Avoiding Head Hopping – #Writing #Editing

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I thrive on knowing my characters deeply so I can better shape their story. Except, I end up writing the thoughts and reactions of almost all of my characters – simultaneously.

This is a big NO, NO and is referred to as head hopping.

Head hopping is when the narrative doesn’t remain within one character’s POV – but the scene moves from the perspective of all of the characters involved. Sometimes, in the midst of editing hell, I throw my arms up and think, isn’t that what the benefits of an omniscient narrator are?

Part of me becomes quite perplexed because I’ve read more than my fair share of romances where we get information from both of the romantic leads within the same scene – and I think, why does every piece of advice to writers out there include a finger wag at head hopping, meanwhile these very successful romance writers do it consistently throughout their novels?!? Frustrating, right?

I guess the saying that you have to know the rules before you can break the rules holds fast on this one.

As I write instalment two of my series and as I edit (again!) instalment one, these are some of the rules I’ve developed for myself to prevent the proverbial head hop:

  1. At the beginning of each chapter I must decide who will be the focus: hero or heroine. If heroine, I stick to writing only her thoughts and feelings.
  2. I make sure to note the hero’s reactions/feelings through the heroine’s eyes (and vice versa when the hero is the focus of a chapter)
  3. Rule #1 has meant cutting out entire portions of a chapter and refitting it into a later chapter where the POV changes to the other protagonist – or, sometimes, saying goodbye altogether to favourite pieces of prose regardless of the pain in my heart.
  4. Any interaction with a minor character must be experienced through the protagonist
  5. The feelings, changes in tone or body language of the minor characters must be perceived by the protagonist and the opinions of the minor character must be explicitly stated in dialogue.
  6. An omniscient narrator means access to every character’s thoughts & feelings, and brings those to light at the right time, not all at the same time.

So far, keeping these rules in mind has helped me to remain focused and each chapter has improved tremendously. Each chapter is stronger, feels tighter and I feel that the narrative voice confidently takes the reader through the story.

It’s worth looking at the amount of head hopping in your own writing and asking yourself if it is serving the story.

What techniques do you use to keep your POV focused?

Caryn Emme Sign Off

 

 

 

 

The Art of Stillness #Writing

In a world full of distractions, each seductively pulling our attention away from the things that are important to us, it becomes tantamount to find the strength to keep focused on our goals and dreams. And, it is even more important to keep focused on the present moment.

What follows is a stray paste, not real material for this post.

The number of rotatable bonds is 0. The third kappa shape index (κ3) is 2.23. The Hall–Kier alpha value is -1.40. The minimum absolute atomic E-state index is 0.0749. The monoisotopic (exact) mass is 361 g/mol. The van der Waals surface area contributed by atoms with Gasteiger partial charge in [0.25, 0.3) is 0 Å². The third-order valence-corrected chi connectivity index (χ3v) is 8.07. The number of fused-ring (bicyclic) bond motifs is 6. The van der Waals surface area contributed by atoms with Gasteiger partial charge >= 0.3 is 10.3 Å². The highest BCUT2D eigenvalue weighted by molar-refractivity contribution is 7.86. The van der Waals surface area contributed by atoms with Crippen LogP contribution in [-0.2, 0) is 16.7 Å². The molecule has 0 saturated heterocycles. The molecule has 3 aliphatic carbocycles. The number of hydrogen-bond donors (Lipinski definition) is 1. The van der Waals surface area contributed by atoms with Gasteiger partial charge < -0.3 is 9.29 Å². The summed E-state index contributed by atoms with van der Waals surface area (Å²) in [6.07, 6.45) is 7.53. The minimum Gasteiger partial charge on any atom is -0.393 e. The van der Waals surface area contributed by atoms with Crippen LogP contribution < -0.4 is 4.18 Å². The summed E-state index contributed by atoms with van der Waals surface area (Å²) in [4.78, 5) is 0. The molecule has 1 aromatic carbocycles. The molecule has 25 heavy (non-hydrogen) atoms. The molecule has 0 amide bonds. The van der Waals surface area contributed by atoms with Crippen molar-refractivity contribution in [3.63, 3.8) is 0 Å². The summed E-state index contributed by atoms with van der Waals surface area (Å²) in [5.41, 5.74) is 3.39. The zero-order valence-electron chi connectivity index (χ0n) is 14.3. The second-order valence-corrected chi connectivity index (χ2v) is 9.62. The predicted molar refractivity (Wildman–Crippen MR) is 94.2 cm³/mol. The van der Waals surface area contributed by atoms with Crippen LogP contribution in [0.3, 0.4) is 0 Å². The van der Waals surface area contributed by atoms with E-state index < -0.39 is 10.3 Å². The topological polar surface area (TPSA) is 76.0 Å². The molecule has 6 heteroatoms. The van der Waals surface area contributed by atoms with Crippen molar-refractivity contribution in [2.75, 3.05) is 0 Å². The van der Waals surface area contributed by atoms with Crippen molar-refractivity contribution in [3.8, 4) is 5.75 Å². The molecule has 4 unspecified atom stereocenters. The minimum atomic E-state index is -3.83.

In the most purest of ways, it is only the present moment which matters. When we train ourselves to still our mind, we open ourselves to the abundance of creativity and sheer vibrance of life which exists in the universe.

I have finished my first manuscript, Capturing a Countess’ Heart. And am hoping for publication in the traditional form. If it doesn’t happen, then I will self-publish because I truly believe it is a story which readers of romance will love.

In the lull, I have been toying with  beginning draft one of book two in the series. I have been down on myself for not continuing on with my blogs. I have allowed the busyness of life take over: children, career, marriage, friends, home etc.

I wasn’t happy. I am happiest when my hands are on the keyboard giving birth to the whirlwind of words encircling my mind. I just couldn’t find my focus.

Then I enrolled in Power Yoga Canada’s 40 Days to Personal Revolution. My yoga studio is a haven for me. I find peace the moment I enter, and when we begin a class in Supta or Child’s Pose, my entire being releases onto the mat and I breathe the busyness of my day out. And, for 60 minutes, I think of nothing. Nothing but syncing my movements to my breathe. Nothing but flowing.

What I learned through these 40 Days was the beauty of meditation. I didn’t meditate regularly, or for long periods of time. But, I have felt a tremendous change in my focus with the meditation I have accomplished. I will keep meditating and I will allow the abundance of the universe help me, guide me, still me.

I will also bring this into my writing. The stillness will bring the words forward – without worry, without fuss. It’s a beautiful thing.

I am ready to start draft one of book two (and very excited to do so). I am ready to begin the publishing process for book one too – with a publisher or on my own.

Stillness. It’s where your words are found.

How do you prepare for writing your next novel, short story, poem, blog post, journal entry? What inspires and prepares you to write from your true self?

Caryn Emme Sign Off

 

 

Rejection

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I receive a rejection letter which makes my heart sing.

I have complete and utter faith in my novel.